Cranial manual therapy is not the same as cranialsacral therapy

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In the Netherlands the accreditation commission of the Dutch Society of Physical Therapy (KNGF) criticized the manipulative assessment and treatment approach of the Craniofacial Therapy Academy (CRAFTA) education and rejected more than 50 % of the possible accreditation points which were supposed to be credited to post graduate physical therapist. No accreditation points at all were awarded to the manual therapist. The leading reason of this decision was that “The techniques which are used are osteopathic techniques and are not evidence based. The techniques are NOT based on western rationales. “. The names of the members of the accreditation commission, who are also physical therapists, are not named by the Dutch association of physical therapy (KNGF). Hence, a fair and open discussion was not possible. Therefore, we see this blog as an opportunity to explain cranial manual therapy.

What is cranial manual therapy?

In the CRAFTA education cranial manual therapy means: assessment and treatment of the cranium (head) and the face with passive movements (movements executed by the therapist). During the examination three parameters are examined: resistance, rebounce and sensory response.

  • Resistance: is the start and the quality of the pressure, which is analyzed during the increased pressure of the passive movements (Maitland et al 2013)
  • Rebounce: a reaction of the cranial bone tissue by decreasing tension executed by an external force like a passive movement. This reaction is based on the cranial architecture and the transducing of forces between the bone structures. These are called stresstransducer system (Oudhof 2001, Proffit 2013 ).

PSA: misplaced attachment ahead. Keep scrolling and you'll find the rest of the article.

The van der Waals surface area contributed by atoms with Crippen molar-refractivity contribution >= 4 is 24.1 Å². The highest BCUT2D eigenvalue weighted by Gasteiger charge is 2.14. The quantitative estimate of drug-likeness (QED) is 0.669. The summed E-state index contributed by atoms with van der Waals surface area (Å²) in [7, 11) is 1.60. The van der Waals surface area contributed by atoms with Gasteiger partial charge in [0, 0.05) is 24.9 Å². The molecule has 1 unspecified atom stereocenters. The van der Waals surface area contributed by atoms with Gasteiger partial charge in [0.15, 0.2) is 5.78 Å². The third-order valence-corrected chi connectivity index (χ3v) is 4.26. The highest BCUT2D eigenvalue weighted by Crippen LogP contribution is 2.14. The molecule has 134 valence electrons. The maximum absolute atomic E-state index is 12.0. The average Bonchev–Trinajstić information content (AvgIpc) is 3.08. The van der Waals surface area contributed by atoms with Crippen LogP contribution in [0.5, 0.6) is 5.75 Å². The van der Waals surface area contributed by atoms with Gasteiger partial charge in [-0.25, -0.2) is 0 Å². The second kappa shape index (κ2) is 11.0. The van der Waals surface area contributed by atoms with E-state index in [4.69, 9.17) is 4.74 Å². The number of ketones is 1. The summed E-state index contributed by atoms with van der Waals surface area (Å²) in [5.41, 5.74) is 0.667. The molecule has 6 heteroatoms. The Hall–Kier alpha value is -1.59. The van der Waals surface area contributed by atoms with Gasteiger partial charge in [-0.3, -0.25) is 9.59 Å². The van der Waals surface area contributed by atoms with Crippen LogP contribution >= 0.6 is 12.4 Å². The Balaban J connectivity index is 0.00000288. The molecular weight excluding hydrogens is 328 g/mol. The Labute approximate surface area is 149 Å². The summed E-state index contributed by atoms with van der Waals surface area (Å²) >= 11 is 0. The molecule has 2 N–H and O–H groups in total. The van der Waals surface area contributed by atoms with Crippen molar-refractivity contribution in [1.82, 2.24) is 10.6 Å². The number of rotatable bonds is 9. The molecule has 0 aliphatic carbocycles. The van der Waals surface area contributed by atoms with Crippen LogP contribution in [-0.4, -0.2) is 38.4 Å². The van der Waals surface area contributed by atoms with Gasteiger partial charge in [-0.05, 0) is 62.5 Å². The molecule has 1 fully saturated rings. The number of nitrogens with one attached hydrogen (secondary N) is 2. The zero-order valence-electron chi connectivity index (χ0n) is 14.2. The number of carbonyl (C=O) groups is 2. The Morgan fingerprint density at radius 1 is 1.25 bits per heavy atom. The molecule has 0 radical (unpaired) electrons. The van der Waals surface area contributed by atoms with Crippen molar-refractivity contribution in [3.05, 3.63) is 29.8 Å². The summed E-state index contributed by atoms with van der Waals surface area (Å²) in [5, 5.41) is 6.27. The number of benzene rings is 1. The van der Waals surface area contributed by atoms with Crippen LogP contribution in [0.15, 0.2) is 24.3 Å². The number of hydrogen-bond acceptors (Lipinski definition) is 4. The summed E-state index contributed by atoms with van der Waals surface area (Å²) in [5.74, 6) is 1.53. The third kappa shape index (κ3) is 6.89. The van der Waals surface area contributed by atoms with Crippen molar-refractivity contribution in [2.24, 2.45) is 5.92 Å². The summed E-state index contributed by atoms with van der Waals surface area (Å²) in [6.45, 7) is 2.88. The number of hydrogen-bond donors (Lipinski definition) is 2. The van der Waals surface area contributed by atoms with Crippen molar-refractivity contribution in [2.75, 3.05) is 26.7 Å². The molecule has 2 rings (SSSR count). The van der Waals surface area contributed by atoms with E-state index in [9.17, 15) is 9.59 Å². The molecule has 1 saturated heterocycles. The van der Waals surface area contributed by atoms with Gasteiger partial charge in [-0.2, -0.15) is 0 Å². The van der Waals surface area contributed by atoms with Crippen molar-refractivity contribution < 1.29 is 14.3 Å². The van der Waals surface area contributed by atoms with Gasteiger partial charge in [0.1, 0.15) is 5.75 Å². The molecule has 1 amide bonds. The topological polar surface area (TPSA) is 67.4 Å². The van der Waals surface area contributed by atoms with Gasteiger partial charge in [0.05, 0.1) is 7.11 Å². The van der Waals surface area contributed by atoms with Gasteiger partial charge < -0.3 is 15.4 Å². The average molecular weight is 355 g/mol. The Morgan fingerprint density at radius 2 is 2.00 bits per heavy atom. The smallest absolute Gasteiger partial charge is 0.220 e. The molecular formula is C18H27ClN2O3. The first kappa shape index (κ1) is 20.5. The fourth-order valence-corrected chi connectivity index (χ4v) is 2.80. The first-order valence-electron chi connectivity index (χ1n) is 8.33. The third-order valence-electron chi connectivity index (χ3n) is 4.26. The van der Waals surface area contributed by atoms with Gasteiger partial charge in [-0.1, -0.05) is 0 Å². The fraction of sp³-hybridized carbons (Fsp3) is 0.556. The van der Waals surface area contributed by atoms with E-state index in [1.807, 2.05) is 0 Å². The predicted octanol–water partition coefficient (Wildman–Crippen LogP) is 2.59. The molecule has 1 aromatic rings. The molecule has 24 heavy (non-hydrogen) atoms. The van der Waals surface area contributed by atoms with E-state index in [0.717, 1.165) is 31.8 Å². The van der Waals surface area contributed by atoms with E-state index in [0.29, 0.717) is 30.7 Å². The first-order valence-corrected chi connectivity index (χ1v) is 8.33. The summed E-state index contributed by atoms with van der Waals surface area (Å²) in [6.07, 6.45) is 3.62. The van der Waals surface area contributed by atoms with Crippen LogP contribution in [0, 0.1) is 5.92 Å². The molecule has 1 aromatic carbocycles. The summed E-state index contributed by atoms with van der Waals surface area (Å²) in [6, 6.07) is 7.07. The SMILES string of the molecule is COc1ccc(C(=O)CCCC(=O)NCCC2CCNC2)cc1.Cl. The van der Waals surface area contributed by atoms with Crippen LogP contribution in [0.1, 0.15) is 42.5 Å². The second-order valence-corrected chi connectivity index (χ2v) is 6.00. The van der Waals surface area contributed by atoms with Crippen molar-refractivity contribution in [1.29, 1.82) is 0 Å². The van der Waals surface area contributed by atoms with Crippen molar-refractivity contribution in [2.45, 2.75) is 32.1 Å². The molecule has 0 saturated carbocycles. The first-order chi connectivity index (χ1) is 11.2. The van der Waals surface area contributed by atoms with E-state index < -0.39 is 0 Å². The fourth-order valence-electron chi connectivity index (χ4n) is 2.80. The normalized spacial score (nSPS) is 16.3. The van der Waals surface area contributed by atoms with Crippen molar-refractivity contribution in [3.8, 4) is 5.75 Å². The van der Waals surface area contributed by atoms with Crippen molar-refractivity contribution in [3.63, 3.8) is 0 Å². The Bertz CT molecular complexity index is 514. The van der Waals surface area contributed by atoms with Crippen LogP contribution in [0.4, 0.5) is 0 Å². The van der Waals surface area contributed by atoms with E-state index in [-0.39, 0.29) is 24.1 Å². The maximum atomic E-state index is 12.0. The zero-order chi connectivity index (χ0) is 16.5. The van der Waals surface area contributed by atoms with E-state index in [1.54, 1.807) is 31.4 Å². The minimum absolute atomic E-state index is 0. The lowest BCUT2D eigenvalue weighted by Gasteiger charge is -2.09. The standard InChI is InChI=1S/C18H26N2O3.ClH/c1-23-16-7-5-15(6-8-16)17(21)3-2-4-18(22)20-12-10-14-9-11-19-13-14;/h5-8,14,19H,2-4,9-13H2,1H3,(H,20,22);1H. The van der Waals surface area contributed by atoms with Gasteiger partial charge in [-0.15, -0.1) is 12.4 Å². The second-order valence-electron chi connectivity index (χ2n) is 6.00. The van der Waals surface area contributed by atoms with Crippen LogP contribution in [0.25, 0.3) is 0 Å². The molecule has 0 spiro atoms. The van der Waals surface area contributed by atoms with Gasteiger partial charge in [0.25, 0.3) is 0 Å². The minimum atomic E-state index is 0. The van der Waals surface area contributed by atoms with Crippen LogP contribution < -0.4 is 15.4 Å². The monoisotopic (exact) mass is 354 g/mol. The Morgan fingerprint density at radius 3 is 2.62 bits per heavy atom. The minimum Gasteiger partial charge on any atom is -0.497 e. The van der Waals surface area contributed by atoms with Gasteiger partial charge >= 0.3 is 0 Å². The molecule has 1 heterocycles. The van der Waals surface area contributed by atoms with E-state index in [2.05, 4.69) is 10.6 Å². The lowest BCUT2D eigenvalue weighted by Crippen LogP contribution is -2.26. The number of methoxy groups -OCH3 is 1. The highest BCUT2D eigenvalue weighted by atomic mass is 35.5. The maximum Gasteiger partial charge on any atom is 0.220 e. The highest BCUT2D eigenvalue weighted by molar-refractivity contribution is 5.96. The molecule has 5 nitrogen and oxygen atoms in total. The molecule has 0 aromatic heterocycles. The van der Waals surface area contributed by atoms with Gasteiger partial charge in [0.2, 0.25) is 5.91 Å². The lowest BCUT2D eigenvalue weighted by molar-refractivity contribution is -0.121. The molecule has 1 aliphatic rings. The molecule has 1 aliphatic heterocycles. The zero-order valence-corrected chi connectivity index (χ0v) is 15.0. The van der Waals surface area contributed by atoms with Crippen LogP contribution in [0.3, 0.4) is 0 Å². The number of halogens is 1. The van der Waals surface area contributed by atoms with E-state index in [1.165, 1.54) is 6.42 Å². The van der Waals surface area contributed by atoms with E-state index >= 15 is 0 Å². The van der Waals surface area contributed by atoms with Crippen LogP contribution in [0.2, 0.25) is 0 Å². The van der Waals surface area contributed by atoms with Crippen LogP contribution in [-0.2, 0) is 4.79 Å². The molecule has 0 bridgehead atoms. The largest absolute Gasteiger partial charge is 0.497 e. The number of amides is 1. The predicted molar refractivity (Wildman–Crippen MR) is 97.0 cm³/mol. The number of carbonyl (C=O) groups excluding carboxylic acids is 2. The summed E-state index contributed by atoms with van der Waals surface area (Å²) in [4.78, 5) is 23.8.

• Sensory response: the personal experienced by the patient during performing of cranial passive movement, e.g. pain, dizziness, tinnitus, heavy body feeling and others.

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These three parameters will first be examined through six standard tests. In the following, specific regional tests, related to the findings out of the six standard tests, can be performed. Abnormal findings like increased resistance, reduced rebounce or the reproduction of the patient’s symptoms (sensory responses) may provide information or clues, supporting clinical patterns. These clinical patterns might stem from, e.g. post–traumatic headache, a unilateral subjective tinnitus, face trauma, chronic (pseudo) sinusitis or paediatric ear pain.

The parameters are based on the evidence from cranial growth models and research out of the scientific fields of orthodontics, plastic and neural surgery (Smith and Josell 1986, Proffit 2013) and the latest pathobiological knowledge from pain science and the innervation of cranial tissue (Schueler et al 2013).